Elon Musk has made history as the world’s richest man, the founder of Tesla and SpaceX, and most recently the new owner of Twitter, Inc. Thirty years ago, however, he was just another student at Penn.
Musk graduated from the College and Wharton in 1997 with a dual degree in economics and physics. That same year, he started a Ph.D. program in materials sciences at Stanford University, dropping out just after two days later to begin his first start-up company, according to Fortune. The Daily Pennsylvanian spoke to several of Musk’s former classmates to learn more about his time at Penn, his budding entrepreneurial spirit, and his present successes.
Though now known as a tech mogul with a controversial social media presence, at Penn, Musk was a teaching assistant for a computer science course and a resident advisor in the Quad where he met his college girlfriend of two years.
In September, Elon Musk's former girlfriend, Jennifer Gwynne, auctioned off a variety of items relating to their relationship and Musk's time at Penn. According to RR Auction, a Boston-based auction house, the collection sold for a total of $165,265. Memorabilia from their college relationship included 18 photos of Musk as a college student at Penn, a signed birthday card, a 14-karat gold necklace, and a signed dollar bill.
The couple met and started dating during Gwynne’s junior year and Musk’s senior year. They were both RAs in Graduate Hall, now a part of Riepe College House. Among the mementos auctioned off by Gwynne are photos that depict a young Musk in Penn dorm rooms, on trips to Niagara Falls, and on the Quadrangle green.
Gwynne specifically remembered his room being on the third floor and the second room in the hallway. She described Musk as a relaxed RA.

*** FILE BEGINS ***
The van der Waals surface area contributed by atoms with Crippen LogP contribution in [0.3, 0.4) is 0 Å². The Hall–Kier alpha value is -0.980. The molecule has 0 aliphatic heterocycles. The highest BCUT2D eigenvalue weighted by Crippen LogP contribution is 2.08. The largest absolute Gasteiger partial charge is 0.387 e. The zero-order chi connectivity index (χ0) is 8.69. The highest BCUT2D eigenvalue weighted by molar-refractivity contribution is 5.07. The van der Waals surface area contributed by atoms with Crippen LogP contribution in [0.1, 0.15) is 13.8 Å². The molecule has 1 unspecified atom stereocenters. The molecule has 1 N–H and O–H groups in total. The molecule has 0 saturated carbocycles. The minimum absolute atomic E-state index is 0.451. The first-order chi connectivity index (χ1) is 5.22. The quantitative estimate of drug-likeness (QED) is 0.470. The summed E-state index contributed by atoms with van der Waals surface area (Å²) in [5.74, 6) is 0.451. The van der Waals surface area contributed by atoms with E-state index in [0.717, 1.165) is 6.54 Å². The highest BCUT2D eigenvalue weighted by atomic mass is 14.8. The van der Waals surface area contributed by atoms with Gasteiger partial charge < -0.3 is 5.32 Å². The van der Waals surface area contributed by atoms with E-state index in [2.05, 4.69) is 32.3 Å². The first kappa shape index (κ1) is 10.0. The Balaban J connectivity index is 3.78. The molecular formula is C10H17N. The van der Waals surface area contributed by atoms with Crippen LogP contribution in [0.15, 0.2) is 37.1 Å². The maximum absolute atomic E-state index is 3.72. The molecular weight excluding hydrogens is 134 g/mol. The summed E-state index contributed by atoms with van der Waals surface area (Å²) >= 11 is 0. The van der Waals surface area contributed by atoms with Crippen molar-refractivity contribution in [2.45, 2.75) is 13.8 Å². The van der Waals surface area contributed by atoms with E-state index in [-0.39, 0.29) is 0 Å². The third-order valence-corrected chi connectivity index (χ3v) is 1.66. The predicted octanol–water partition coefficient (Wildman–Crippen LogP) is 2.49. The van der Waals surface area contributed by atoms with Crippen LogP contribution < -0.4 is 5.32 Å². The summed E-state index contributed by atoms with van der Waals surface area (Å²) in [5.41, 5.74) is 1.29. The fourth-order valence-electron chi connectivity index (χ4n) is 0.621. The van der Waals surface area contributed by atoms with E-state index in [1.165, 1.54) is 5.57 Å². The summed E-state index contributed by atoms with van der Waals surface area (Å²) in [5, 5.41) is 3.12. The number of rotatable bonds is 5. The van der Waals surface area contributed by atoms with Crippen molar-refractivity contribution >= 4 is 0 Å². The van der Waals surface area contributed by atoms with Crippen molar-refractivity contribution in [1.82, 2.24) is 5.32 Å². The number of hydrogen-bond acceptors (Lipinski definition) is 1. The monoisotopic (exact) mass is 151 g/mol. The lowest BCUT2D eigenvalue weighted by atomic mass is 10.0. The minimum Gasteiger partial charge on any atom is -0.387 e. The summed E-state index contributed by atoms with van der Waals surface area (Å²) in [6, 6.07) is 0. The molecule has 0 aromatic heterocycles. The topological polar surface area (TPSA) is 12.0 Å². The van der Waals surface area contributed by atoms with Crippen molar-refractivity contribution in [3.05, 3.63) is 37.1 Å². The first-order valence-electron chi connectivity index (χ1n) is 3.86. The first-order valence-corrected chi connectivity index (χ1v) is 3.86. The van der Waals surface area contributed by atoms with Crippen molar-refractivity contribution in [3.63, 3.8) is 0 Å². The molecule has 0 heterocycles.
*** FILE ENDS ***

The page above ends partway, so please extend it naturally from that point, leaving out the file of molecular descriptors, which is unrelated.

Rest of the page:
"As long as you were not doing anything to get him in trouble, he was chill,” she said, adding that he often tried to give his first-year residents “latitude."
Gwynne said she was inspired to auction off memorabilia from her and Musk’s relationship this past December when she saw the success of another auction by one of Musk's former students when he was a TA.
"A fellow classmate had sold a test paper where Elon was a TA, and it had his initials, and it sold for $7,700. [With] everything between his business and personal antics, the iron was hot,” Gwynne said. The six-figure proceeds from the auction will help pay for Gwynne's stepson’s college tuition, according to The Philadelphia Inquirer.
Brian Wong, a 1995 Engineering graduate and fellow Quad RA, and Marshall Stanton — formerly, Marshall Wieland — a 1996 College graduate and former house manager, also had fond memories of Musk.
Stanton described Musk’s room as incredibly sparse, populated only with a computer that he liked to “fiddle with” and a chess set. Besides essentials such as clothes, he did not recall any posters, memorabilia, or personal items in Musk’s room.
Wong fondly remembered how Musk made name tags for his residents’ dorm doors using the Magic Eye optical illusions.
Gwynne said that their usual Saturday night routine was going out to eat. They frequented a Chinese restaurant called Beijing, the Smokey Joe's bar — though neither were big drinkers — and White Dog Cafe if they wanted something fancier. Gwynne recounted going to see "Pulp Fiction" in theaters together.
“We were two introverted kids who hung out a lot, studied together in the Provost’s Tower library, and sometimes [Van Pelt] to mix it up," Gwynne said.